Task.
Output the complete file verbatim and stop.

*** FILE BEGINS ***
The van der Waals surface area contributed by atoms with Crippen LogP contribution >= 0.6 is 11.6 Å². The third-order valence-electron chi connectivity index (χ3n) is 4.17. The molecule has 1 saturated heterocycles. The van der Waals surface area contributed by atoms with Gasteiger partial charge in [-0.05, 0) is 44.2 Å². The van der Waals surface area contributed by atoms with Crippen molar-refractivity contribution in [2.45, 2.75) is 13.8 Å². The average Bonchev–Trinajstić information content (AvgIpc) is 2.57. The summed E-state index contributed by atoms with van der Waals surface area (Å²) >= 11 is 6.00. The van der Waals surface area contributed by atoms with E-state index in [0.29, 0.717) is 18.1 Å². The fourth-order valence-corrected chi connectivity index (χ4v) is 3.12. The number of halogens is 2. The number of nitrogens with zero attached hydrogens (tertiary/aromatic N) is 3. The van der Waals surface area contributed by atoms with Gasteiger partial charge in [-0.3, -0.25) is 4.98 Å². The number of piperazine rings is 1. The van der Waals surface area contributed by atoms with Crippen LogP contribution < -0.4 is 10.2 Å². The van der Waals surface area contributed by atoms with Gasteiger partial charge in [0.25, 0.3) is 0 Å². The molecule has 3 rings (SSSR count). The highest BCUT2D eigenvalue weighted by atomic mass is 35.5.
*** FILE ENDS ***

The van der Waals surface area contributed by atoms with Crippen LogP contribution >= 0.6 is 11.6 Å². The third-order valence-electron chi connectivity index (χ3n) is 4.17. The molecule has 1 saturated heterocycles. The van der Waals surface area contributed by atoms with Gasteiger partial charge in [-0.05, 0) is 44.2 Å². The van der Waals surface area contributed by atoms with Crippen molar-refractivity contribution in [2.45, 2.75) is 13.8 Å². The average Bonchev–Trinajstić information content (AvgIpc) is 2.57. The summed E-state index contributed by atoms with van der Waals surface area (Å²) >= 11 is 6.00. The van der Waals surface area contributed by atoms with E-state index in [0.29, 0.717) is 18.1 Å². The fourth-order valence-corrected chi connectivity index (χ4v) is 3.12. The number of halogens is 2. The number of nitrogens with zero attached hydrogens (tertiary/aromatic N) is 3. The van der Waals surface area contributed by atoms with Gasteiger partial charge in [-0.3, -0.25) is 4.98 Å². The number of piperazine rings is 1. The van der Waals surface area contributed by atoms with Crippen LogP contribution < -0.4 is 10.2 Å². The van der Waals surface area contributed by atoms with Gasteiger partial charge in [0.25, 0.3) is 0 Å². The molecule has 3 rings (SSSR count). The highest BCUT2D eigenvalue weighted by atomic mass is 35.5.